The NFL’s McCourty Twins Star in Annual African-American Parade in Nyack


Performers marching down Main street.

This past sunny Saturday, May 12, was the perfect weather for a parade. The annual African American Parade and Festival was held in Nyack, Rockland County. The parade, organized by the local Nyack chapter of the NAACP, promptly began at 2 p.m. at the at the old Nyack High School field, continued down Main Street past the local shops and restaurants, and ended right on the water at Nyack’s Memorial Park.

Over 500 people of every color, age, and gender lined the streets to witness the marchers, including belly dancers, the Nanuet Cadets Corps, and Spring Valley’s NAACP Youth Council. The sound of drum beats reverberated along Main Street as a group of musicians banged the drums and dancers outfitted in colorful and vibrant African garb performed traditional African dances and sang songs.

Two new additions to this year’s merriment were the Grand Marshalls of the parade, twins Jason and Devin McCourty, both professional football players born and raised in Rockland County.

“It was an awesome experience marching today,” said Jason McCourty, member of the Tennessee Titans “It’s wonderful to see a lot of faces you haven’t seen in awhile.” Devin McCourty, cornerback for the New England Patriots, was ecstatic about the parade, and the impact that this celebration has on the community. “It’s important for young kids to see success, and inspire them to keep believing in their dreams,” he said.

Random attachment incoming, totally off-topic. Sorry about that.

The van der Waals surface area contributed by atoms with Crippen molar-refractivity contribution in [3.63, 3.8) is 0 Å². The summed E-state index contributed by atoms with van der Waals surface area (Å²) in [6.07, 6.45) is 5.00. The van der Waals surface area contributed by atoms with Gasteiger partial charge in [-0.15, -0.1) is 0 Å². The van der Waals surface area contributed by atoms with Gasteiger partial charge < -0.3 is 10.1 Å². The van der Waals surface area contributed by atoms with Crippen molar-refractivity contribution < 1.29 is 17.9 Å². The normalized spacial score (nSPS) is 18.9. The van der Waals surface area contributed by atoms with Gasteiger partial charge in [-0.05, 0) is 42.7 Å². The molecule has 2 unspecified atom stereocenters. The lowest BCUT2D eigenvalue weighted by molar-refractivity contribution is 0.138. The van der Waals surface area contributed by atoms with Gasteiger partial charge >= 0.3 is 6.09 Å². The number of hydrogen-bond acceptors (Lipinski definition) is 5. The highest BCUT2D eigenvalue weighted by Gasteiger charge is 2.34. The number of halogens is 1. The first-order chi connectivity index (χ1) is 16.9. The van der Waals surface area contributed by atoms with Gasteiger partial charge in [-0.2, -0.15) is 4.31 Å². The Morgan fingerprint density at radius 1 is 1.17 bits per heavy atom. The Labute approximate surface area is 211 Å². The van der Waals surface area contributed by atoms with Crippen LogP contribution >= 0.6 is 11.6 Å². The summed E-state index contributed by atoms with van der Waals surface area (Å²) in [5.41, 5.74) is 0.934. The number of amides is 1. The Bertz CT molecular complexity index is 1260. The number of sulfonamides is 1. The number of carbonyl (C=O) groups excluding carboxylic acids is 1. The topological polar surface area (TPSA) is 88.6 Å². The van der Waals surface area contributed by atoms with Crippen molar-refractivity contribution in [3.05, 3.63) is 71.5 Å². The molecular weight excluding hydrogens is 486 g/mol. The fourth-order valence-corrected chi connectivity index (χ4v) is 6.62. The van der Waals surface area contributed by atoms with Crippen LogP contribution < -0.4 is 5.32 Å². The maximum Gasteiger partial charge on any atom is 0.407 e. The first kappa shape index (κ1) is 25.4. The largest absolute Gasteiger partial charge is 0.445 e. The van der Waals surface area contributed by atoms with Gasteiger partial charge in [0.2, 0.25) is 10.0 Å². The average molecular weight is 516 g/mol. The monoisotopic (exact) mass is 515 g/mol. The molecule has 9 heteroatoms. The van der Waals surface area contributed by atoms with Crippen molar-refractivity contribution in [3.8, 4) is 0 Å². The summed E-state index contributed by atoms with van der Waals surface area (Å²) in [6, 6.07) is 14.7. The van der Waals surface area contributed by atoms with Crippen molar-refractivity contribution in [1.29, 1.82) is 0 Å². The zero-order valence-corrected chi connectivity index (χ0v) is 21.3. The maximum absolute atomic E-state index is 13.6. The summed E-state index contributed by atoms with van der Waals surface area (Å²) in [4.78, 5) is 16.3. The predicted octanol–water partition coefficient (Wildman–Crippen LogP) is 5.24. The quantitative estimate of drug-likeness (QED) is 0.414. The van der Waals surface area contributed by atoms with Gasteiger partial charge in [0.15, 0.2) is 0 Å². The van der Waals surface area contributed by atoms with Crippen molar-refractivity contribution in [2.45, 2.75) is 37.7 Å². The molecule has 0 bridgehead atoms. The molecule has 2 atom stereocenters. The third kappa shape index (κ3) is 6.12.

The McCourty twins were all smiles as family, friends, and community members welcomed them home. Children flocked to greet them, and it was apparent how connected and involved they still are with their hometown and its residents.
Entertainment also featured Rockland County’s famous East Ramapo Marching Band, which has won over 250 awards in the past 20 years for their outstanding accomplishments. Nyack NAACP President Francis Pratt was among the marchers, as well as Everett Swan, the recipient of the Honorary Buffalo Soldier award, referring to segregated fighting units in past wars.

As the parade came to a close at Memorial Park, the festivities began. In the gazebo at Memorial Park, New York R&B radio station WBLS dee-jayed the event, while vendors, food stands, and even a small job fair sponsored by Rockland County were all present for the festival attendees.

Parade committee member Louise Parker explained the months and process that went into planning such an event, and that with each year, more people want to get involved. “Invitations are sent out to prior participants of the parade, but every year new groups come forward excited to join in the celebration.”

The parade and festival drew a crowd that is as unique and diverse as the town of Nyack itself, and is a wonderful community celebration that everyone can enjoy.

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